Illicit Trade

A free and open marketplace is fundamental to improving competitiveness, increasing investment, generating jobs and improving the economies of the EAC Region. Illicit trade undermines each of these goals, and is a growing menace within East African market. Illicit trade is a multifaceted problem and includes, among others:

Counterfeit:
A product which is an identical copy of a branded product and packaging, which is manufactured by parties that do not have the relevant intellectual property rights (trademark, copyright etc) authorising them to manufacture such branded products and is usually made with the intent to deceptively represent its content, origins and effectiveness (especially for drugs).

Parallel Imports:
A non-counterfeit product imported from another country without the permission of the intellectual property owner. Parallel imports are often referred to as grey products. They mainly occur when different versions of a genuine product being produced legally for sale in different markets find themselves being sold by unofficial distributors in markets outside their territories. They also occur when manufacturers or distributors, set different price points for their products in different markets. Parallel importers ordinarily purchase products in the cheaper market, to go sell them in the more expensive market.

Smuggling:
The movement of product (either genuine or counterfeit) from one jurisdiction or excise regime to another in circumstances where it is unlawful to do so because it is done without payment of applicable taxes and or duties in the relevant jurisdiction, or in breach of laws prohibiting its import or export.

Undeclared Local Production:
A product which is manufactured and sold for consumption in the same country, and which is not declared to the local excise authorities and therefore excise tax is not paid. These products may be manufactured in approved factories, or they may be manufactured in illegal covert operations.

Pirated Products:
The unauthorized and illegal duplication of copyrighted software, music, movies etc; and selling of products that bear similar brand names with well established brands (for example Rodo, instead of Roto for water tanks); which can often fool the consumer into thinking they are buying the known brand.

The profitability and market share of legally registered East Africa companies, especially those involved in manufacture of fast moving consumer goods have been negatively affected by counterfeits and illicit trade. This has serious negative impacts on the viability of industries, jobs, tax revenues and the health of consumers across the region. Furthermore, the prevalence of illicit trade in the EAC market has become a major deterrent to investors, both domestic and foreign.

Counterfeits and pirated products pose other serious risks including the loss of international competitiveness by intellectual property owners; damage to human health and safety, loss of government revenue, stifling of creativity and innovation and loss of trade and investment competitiveness.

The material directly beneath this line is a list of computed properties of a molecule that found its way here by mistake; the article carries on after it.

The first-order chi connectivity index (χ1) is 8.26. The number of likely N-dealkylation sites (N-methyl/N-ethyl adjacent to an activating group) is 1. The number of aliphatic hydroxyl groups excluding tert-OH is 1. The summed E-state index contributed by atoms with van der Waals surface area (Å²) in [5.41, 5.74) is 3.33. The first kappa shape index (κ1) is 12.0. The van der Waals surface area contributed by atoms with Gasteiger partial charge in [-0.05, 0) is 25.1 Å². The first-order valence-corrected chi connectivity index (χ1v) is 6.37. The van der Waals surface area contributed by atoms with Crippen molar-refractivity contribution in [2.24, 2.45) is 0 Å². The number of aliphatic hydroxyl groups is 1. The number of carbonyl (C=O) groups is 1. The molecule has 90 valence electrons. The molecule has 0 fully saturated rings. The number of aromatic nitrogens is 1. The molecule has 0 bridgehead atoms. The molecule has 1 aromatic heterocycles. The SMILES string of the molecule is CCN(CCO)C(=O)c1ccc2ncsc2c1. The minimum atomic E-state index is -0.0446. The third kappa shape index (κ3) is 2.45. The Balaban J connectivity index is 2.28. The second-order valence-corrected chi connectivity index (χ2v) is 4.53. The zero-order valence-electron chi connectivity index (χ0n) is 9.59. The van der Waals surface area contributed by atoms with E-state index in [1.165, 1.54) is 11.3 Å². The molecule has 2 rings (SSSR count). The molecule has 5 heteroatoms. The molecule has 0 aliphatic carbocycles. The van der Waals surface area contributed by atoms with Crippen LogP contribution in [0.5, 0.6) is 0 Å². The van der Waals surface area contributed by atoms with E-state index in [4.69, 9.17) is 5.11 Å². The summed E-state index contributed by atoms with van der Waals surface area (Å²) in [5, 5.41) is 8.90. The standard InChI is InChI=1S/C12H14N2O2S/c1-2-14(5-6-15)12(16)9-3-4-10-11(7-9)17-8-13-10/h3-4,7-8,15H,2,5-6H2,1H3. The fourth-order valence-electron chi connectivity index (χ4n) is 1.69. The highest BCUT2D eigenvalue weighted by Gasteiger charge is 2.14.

The most affected products include batteries, detergent products, ball point pens, electrical and electronic appliances, perfumes, cosmetics, pharmaceuticals, agrochemicals, building appliances, computer software and hardware, audio and visual disks, automotive spare parts, as well as alcohol and tobacco.

Illicit Trade is facilitated by weak border controls (especially contributing to smuggling); inadequate sanctions (which are insufficient as deterrent because the balance of risk and reward is not weighed more against the offenders); and corruption, which weakens enforcement of existing regulations and undermines any controls put in place.

Another facilitator is consumer behaviour – in many markets, consumers are aware (from appearance, price and place of sale) that they are purchasing smuggled or counterfeit goods, but they are happy to buy, because of the lower price – without demand, there would be no supply.

EABC ACTIVITIES AGAINST COUNTERFEITS
In recognition of the impact of illicit trade in the EAC region, the EAC secured funds from ICF (Investment Climate Facility) to assist in developing a policy and then a legal framework. A Draft Report on the Formulation of an EAC Policy on Anti-Counterfeiting, Anti-Piracy and Other Intellectual Property Rights Violations has already been carried out.

In the interim (given that the EAC law may take long duration to develop), EABC has done the following:
• Requested the EAC to use the EAC Customs Union Management Act which outlaws counterfeit goods imports into the EAC Customs Union territory.

• Dialogued with EAC secretariat to allow EABC to propose draft regulations which they accepted. To this end, EABC intends to secure funding for a Consultant to develop regulations and guidelines to implement the law.

• Under the Trade & Industry Committee (TIC) , a sub-committee to champion fight against counterfeits is in the process of being formed.

EABC urges Partner States government to put in measures to combat illicit trade, including reducing the economic incentives to engage in illicit trade; strengthen controls at border points; enforce existing national and regional laws; introduce punitive measures against the culprits, including seizing and destroying illicit goods and machinery.

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